Shchedrin: The Enchanted Wanderer
Though it embraces three works and spans nearly half a century of Rodion Shchedrin’s output, the bulk of this welcome new release is devoted to the composer’s fourth opera, The Enchanted Wanderer. Premiered by the New York Philharmonic in 2002, this ‘opera for the concert stage’ – mainly slow and meditative, and more about narrative than drama – has found natural advocates at the Mariinsky, for Valery Gergiev and his forces instinctively feel how deeply rooted it is in Russian tradition.
Dealing in some places in the common currency of Russian music – grumbling bassoons, for example, at moments of grotesquerie – it is also distinctively the work of the 77-year-old Shchedrin, conjuring up a mystical atmosphere as befits its source in a novella by Leskov. Best known to music-lovers from Shostakovich’s Lady Macbeth of Mtsensk, Leskov here tells the complicated story of a beautiful, fatalistic gypsy Grusha, and the itinerant monk Ivan, who as a youth twice won and lost her love.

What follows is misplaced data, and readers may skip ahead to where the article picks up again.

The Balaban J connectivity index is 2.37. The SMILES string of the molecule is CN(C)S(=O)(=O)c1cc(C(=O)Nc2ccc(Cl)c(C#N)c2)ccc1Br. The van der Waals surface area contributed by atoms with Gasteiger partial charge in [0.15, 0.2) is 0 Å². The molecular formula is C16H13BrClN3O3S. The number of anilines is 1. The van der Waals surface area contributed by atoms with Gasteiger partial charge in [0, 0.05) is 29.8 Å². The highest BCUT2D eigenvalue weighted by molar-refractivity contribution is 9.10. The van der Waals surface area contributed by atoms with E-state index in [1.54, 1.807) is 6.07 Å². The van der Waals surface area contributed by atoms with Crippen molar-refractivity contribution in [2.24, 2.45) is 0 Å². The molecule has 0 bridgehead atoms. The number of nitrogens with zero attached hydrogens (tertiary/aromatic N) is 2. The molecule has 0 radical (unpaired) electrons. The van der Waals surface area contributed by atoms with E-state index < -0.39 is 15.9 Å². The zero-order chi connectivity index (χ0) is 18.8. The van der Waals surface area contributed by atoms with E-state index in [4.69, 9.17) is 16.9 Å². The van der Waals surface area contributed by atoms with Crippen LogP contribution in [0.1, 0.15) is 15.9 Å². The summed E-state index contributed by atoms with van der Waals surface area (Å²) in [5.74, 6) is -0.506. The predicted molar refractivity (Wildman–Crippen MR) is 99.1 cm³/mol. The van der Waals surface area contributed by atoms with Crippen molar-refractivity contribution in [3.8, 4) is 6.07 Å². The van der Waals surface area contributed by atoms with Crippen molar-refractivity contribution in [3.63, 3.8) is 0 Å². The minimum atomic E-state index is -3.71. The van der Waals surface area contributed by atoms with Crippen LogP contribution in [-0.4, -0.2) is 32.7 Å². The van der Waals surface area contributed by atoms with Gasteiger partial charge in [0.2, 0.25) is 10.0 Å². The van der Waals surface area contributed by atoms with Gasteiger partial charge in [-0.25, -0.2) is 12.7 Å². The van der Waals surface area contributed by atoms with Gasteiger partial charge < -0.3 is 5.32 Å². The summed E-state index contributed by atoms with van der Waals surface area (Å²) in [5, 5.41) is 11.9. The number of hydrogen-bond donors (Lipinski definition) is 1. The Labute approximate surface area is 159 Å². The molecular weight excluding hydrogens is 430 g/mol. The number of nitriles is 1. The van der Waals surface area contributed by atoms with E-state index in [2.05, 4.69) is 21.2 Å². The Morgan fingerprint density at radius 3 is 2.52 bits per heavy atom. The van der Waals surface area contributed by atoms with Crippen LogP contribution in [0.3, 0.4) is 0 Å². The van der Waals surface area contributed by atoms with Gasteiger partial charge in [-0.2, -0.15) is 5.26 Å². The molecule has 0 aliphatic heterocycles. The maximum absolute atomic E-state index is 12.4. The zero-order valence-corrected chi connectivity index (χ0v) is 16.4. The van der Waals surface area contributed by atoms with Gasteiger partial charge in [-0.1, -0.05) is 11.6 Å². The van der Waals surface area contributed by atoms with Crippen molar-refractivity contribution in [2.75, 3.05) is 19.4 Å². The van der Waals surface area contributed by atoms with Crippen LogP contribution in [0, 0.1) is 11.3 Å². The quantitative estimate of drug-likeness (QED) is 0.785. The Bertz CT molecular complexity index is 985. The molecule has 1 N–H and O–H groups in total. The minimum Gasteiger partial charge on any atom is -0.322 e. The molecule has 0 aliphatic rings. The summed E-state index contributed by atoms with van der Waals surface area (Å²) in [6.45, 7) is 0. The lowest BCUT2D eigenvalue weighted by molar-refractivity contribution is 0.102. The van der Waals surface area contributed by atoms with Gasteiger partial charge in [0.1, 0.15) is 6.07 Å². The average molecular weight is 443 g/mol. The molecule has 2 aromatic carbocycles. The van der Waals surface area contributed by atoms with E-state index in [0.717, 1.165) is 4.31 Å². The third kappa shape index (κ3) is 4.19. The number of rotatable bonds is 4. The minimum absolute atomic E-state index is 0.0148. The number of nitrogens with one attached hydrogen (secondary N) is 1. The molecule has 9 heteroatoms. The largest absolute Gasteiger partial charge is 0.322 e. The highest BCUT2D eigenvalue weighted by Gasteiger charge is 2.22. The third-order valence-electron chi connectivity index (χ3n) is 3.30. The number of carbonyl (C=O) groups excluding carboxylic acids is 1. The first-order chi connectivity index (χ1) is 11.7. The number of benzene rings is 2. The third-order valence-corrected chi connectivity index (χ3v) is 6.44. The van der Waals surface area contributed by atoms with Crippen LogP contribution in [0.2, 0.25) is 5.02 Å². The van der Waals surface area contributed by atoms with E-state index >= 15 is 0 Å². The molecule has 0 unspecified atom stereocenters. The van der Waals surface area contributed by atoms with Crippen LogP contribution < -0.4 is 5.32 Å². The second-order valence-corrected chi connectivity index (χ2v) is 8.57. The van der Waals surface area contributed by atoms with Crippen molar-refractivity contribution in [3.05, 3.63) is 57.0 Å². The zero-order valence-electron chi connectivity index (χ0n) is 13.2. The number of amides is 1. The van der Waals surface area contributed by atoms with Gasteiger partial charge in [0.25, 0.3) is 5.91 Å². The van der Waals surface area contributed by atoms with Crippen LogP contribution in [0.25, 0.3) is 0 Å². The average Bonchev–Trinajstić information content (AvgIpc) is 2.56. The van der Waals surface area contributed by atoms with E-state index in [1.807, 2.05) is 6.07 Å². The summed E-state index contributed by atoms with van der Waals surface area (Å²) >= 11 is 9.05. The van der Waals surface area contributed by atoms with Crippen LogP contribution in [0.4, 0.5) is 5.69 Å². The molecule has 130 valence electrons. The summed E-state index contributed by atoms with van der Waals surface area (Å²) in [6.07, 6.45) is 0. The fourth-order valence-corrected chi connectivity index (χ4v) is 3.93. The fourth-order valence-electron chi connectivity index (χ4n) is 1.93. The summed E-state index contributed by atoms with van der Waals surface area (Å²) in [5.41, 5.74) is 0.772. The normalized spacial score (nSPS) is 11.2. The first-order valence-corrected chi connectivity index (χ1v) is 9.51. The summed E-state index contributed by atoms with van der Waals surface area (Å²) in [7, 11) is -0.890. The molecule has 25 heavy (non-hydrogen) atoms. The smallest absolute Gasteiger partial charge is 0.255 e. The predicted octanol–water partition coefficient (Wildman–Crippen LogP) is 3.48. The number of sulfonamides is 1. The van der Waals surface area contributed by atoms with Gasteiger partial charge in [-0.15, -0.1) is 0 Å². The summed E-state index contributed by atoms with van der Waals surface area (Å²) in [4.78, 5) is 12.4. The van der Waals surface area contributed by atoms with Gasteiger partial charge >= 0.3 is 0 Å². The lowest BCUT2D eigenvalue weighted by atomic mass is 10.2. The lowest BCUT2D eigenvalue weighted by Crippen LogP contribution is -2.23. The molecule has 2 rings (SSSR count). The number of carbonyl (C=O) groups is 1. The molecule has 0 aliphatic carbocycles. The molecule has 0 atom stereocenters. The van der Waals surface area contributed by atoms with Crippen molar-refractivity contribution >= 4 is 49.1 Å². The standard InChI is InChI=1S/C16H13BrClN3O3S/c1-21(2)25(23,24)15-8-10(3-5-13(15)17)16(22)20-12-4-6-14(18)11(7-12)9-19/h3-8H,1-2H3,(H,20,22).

The 100-minute work is scored for orchestra including balalaika and gusli, and veiled bells open and close the piece. The Mariinsky’s stalwart bass Sergey Aleksashkin is sonorous in the title part, alongside the high tenor Evgeny Akimov in several roles and the dusky-voiced mezzo Kristina Kapustinskaya as the haunting Grusha. Even on a recording she has subtle histrionic magnetism to match her vocal security, and her hymn to the setting sun is one of the score’s most memorable inspirations.
Gergiev, who has been championing Shchedrin’s music of late, also revels in the brilliant orchestration of the composer’s first ballet, The Little Humpbacked Horse (1955), which with its folk-inspired round dances sounds like a mid-century Petrushka. The 1963 Concerto for Orchestra, Naughty Limericks, rounds things off in witty and virtuosic style. Will Gergiev now give us one of Shchedrin’s bigger operas – Dead Souls or Lolita? John Allison